“Are there any GOOD questions?!?!” he asked finally, and he took a step back from the podium, startled by the sharp edge to his tone. The room went quiet, and when no more questions came, he dismissed them fifteen minutes early. “And don’t forget, I will be in the lobby if you want to get a picture, an autograph, or if you want to buy any of the trinkets I’ve got for sale.”
It was nice to not have to sell the book. Still, his presentation had been for naught, and that was depressing. The point had been lost on these self-absorbed narcissists, and by the time the Q & A was over, he knew that he would not have their support. Thus, he hadn’t even bothered with his pitch. And if he needed evidence to prove his conclusion, it was there in their rush for the back door and the snack table in the foyer. Of course, none of that mattered. Not if this was the time and the place.
They are more interested in the coffee and the donuts than they were in my book presentation – he realized. He sat down on the steps and placed his face in his hands. He missed his people. They no longer gathered, not since the Riot of 2019. The Westboro Baptist Church had had it out for the Pus-Eaters ever since their public display on the Late Show with Craig Ferguson the year before.
Eighteen Pus-Eaters dead and not a single Christian brought to justice.
A century later, and people still remembered what had first happened when the Eiterfressers emerged, and all the good that they had done since mattered not. They would always be the most out-group, and this proved that.
Following the riot, a commune consisting of 118 Eiterfressers had gathered and committed suicide in silent protest. Seven weeks passed before their bodies were discovered. They were bloated and in the late stages of active decay. Their skin had liquified, and their innards were teeming with maggots and flies, and other scavenger bugs. Their bones could be seen inside, stripped down like chicken wings, and the smell was most disagreeable.
A healing retreat had been planned, and when the people began to arrive, they found the place deserted. They waited an appropriate amount of time – not long – and then they began to investigate. As we know, the Pus-Eaters were found in the shed. They were naked and very much dead. It was one of the largest mass suicides in history and maybe the most disturbing, but you would have thought it was business as usual for those in attendance.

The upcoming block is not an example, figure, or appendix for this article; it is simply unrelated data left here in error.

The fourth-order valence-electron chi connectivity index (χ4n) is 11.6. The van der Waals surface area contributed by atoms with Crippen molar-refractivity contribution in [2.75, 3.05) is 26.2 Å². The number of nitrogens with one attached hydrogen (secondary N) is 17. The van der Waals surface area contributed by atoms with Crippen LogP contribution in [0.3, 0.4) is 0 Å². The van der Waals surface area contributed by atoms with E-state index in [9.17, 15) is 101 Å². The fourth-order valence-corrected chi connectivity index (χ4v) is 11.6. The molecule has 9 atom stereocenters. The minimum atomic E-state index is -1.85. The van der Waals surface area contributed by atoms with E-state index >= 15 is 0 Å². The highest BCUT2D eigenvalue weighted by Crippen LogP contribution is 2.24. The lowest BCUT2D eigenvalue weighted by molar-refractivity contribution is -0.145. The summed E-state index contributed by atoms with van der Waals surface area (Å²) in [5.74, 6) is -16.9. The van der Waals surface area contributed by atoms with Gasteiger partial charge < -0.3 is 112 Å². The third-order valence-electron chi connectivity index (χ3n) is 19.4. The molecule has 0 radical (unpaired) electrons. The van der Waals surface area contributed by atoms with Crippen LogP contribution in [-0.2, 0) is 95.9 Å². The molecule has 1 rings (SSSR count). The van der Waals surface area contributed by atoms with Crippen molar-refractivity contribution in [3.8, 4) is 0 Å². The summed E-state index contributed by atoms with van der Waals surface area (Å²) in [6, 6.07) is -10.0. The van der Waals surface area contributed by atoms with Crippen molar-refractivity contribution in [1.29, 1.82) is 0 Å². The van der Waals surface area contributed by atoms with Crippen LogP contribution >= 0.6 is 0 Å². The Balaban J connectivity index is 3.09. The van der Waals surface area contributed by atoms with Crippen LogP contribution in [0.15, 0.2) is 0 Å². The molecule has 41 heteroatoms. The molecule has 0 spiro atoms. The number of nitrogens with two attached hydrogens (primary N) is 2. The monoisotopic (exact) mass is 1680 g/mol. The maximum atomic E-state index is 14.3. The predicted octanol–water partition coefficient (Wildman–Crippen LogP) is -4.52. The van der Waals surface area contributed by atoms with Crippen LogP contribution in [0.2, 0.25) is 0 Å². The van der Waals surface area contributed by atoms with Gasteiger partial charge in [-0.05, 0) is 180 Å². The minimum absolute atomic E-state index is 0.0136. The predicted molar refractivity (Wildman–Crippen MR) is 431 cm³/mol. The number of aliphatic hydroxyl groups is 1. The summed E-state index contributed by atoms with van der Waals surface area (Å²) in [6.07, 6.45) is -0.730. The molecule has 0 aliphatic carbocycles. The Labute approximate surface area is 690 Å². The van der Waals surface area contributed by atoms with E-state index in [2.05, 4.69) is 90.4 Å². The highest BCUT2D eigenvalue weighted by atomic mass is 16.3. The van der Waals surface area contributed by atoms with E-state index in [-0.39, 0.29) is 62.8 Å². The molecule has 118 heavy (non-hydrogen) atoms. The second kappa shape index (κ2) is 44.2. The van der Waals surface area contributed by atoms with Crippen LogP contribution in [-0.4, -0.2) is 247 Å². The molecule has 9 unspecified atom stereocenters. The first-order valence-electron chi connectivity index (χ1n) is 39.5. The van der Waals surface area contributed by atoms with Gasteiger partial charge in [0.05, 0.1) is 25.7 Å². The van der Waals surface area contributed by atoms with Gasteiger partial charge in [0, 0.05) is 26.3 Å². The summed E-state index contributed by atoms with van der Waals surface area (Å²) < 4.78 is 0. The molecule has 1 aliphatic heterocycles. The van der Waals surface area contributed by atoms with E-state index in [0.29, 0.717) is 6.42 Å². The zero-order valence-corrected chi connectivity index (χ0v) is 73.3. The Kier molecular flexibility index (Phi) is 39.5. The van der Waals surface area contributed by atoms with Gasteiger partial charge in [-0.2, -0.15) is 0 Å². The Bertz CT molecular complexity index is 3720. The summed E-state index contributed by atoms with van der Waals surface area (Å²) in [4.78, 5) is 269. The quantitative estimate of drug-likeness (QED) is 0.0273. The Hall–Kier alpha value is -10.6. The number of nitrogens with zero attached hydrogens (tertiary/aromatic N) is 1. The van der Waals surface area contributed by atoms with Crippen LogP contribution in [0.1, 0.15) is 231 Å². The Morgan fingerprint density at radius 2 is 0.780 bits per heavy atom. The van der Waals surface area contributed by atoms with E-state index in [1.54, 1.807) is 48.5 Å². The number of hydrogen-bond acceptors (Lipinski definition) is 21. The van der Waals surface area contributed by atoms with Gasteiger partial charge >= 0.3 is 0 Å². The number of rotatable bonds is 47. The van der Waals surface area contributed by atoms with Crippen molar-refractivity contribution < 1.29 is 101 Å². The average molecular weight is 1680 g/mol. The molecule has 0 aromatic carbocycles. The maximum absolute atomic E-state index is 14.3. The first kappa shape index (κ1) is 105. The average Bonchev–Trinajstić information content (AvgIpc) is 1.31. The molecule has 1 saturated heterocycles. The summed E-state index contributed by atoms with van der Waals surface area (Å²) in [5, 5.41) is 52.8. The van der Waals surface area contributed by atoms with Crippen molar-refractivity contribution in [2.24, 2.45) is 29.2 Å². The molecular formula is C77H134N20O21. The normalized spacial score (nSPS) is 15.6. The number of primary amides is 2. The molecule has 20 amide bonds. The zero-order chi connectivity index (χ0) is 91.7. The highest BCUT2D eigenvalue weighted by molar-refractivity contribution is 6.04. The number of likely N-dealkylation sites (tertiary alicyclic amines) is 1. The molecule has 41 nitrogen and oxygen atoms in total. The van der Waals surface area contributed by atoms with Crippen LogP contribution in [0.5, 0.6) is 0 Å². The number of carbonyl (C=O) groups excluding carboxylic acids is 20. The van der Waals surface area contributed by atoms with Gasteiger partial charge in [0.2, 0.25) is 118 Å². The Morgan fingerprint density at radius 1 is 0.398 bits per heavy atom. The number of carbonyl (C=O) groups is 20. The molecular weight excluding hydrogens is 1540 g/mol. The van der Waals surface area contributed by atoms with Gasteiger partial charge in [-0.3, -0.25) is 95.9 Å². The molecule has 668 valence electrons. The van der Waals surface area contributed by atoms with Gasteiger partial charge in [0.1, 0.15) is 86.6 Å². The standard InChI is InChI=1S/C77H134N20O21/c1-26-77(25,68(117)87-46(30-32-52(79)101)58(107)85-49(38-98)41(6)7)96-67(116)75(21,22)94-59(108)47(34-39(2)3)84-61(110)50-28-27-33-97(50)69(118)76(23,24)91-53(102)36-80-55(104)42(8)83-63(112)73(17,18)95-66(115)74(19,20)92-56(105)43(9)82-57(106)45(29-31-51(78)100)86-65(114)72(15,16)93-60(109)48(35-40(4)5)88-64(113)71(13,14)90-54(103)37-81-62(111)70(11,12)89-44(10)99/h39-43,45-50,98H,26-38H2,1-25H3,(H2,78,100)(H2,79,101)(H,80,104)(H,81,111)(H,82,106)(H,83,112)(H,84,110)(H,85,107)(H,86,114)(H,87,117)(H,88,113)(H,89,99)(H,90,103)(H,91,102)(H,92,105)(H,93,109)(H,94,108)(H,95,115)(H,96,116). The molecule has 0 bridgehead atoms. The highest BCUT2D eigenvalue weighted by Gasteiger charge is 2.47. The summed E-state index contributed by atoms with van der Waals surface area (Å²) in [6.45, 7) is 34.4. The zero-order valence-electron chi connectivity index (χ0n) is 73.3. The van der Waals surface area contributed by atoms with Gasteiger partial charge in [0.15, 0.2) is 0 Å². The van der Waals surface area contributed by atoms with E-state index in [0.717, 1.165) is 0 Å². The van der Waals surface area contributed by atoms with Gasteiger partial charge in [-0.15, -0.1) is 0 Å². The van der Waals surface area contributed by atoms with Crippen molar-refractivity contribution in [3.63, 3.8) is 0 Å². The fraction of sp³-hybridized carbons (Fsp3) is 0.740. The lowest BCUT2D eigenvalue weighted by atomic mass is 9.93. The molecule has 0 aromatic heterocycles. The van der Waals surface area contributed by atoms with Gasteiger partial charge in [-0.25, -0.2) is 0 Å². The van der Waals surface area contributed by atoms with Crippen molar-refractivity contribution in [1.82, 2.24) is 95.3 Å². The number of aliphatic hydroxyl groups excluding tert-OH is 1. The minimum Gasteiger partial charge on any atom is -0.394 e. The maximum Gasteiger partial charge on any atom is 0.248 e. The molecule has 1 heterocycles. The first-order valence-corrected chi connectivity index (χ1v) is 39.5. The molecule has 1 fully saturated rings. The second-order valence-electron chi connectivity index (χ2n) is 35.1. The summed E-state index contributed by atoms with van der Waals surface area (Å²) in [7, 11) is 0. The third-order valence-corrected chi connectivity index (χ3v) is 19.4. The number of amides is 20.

Then, when the memes began to go viral – one was an image of the bodies, naked, rotting, and riddled with filth. A table from a fifties diner had been photoshopped in. One of the corpses had been laid out on the table. Its genitals had been torn off, and you could see maggots squirming about in the blackened stump that had been left behind. Its stomach was distended, and the flesh from its limbs had liquified. A young couple was sitting across from each other, and they were happily feeding bits of muscle to each other. It was reminiscent of the dinner scene in Lady and the Tramp. The headline said: EITERFRESSER PARFAIT? – and Facebook and other Social Media sites let it slide.
It is not as if these were humans. They were Pus-Eaters. Would you freak out over a calf’s carcass? Or an alien’s autopsy?
Foicus went out into the foyer to the table where his merchandise had been set up. There were bookmarks and posters and little bobbleheads. The bobbleheads were his least favorite of the lot. They were caricatures of him at his best, and they made him want to put his fist through a wall. Or someone’s face. The line-up to the Meet & Greet was at least ten times longer than it typically was. What with everyone already having a book, there was no hesitancy. They all thought he owed them something, and the realization that he was in for a long night was depressing.
He had been given a fold-up camp chair, and he made himself as comfortable as he could possibly get. He resigned himself, forced a smile onto his weary face, and looked up into the smiling face of hipster #1.
“Fuck my life,” he grumbled under his breath.
“What was that?” The hipster frowned.
“I said…” Foicus reinforced the smile. “Oh, what a life. You know?” He hummed a couple bars from the old Gibson Brothers’ song.
The hipster nodded and smiled back uncertainly. He was part of a Kumbaya club whose vocabulary didn’t know how to face bullshit, so all he could do was eat it with a grin.
Much to the Eiterfresser’s chagrin, the little peckerwood bought a poster and a bookmark. Then he asked for a personalized autograph and a photograph with the author.
Much to the man’s dismay, Foicus refused the photograph at the last second. He hadn’t even known he would do it until the words came out of his mouth. He was sick of being a side-show, and he was starting to feel claustrophobic.